ct2
was associated with a TiO
2
thickness of 17 µm. In the Bode plot, when the thickness of TiO
2
increased from 17.2
to 48.2 µm, the characteristic frequency peaks were shifted to higher frequency and
the electron recombination was also increased.
Due to the decomposition of organics originating from the TTIP on the TiO
2
surface, the conversion efficiency increases gently with the annealing. Finally, adding
30% of larger TiO
2
particle into P25 TiO
2
as light scattering particles could obtain the
best J
SC
and cell conversion efficiency of 8.81 mA/cm
2
and 4.2 %, respectively.
19
Acknowledgement
This work was financially supported by the Academia Sinica, Taipei, Taiwan, the
Republic of China, under Grant AS-94-TP-A02. This work was also pratially
supported by the National Research Council of the Republic of China.
20
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[25] Z.S Wang, H. Kawauchi, T. Kashima, H. Arakawa. Co. Chem. Rev. 248 (2004)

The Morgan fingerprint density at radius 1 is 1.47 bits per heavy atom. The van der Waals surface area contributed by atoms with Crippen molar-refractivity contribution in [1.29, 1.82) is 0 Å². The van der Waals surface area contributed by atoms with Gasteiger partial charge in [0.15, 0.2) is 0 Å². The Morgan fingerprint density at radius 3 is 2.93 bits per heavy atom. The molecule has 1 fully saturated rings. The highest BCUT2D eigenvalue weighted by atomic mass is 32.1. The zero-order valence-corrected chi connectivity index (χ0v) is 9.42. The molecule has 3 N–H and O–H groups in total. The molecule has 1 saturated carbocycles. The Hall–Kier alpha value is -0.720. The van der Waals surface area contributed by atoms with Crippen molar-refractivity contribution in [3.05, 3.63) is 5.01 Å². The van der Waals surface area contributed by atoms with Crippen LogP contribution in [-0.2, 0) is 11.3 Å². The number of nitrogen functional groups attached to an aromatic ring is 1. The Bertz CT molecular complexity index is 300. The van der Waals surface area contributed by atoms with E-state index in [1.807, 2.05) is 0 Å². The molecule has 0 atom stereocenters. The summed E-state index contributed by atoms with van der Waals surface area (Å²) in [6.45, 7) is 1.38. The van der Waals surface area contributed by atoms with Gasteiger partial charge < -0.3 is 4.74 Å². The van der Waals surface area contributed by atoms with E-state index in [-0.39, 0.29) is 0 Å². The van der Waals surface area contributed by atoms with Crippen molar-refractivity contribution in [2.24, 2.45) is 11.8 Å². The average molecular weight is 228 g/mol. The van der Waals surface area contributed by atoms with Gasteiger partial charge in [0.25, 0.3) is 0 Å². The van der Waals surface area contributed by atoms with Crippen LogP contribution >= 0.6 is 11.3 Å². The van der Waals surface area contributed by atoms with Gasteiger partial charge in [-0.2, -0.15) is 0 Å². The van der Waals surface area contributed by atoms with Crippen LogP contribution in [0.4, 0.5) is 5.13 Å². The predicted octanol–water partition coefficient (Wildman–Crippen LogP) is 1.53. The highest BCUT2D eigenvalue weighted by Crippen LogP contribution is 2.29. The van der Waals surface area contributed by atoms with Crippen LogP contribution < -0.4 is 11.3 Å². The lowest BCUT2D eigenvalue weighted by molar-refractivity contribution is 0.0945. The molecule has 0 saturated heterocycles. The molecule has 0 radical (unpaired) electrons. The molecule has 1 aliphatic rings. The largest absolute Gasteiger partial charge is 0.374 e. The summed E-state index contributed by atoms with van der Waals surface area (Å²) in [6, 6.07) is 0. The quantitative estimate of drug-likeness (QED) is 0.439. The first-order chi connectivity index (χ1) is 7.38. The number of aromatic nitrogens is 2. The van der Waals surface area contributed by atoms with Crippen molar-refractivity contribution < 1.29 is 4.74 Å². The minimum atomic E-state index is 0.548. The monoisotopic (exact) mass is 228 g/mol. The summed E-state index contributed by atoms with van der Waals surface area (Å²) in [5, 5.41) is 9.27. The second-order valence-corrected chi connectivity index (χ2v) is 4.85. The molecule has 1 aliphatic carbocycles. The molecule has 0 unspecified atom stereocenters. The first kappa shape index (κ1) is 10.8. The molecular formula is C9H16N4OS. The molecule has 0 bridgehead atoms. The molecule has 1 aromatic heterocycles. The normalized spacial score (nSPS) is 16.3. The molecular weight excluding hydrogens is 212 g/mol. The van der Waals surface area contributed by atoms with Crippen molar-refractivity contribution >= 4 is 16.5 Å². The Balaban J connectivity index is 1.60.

1381.
23
List of Tables
Table 1 The BET data and cell performances of different TTIP/TiO
2
molar ratios in
the paste used for TiO
2
electrode preparation measured under 100 mW/cm
2
.
Table 2 Dye loading and cell performances of DSSCs based on different thickness of
TiO
2
electrodes.
24
Figure Captions
Figure 1. SEM images of TiO
2
electrodes prepared by different TTIP/TiO
2
molar
ratios (a) 0.08; (b) 0.20.
Figure 2. Electrochemical impedance spectra of DSSCs based on different TTIP/TiO
2
molar ratios measured at OCV, 100mW/cm
2
. (a) and (b) are Nyquist plots; (c) Bode
phase plots. The equivalent circuit used in the study was showed in the inset of (a).
Figure 3. (a) electron transport resistance; (b) capacitance and (c) time constant of
DSSCs based on different TTIP/TiO
2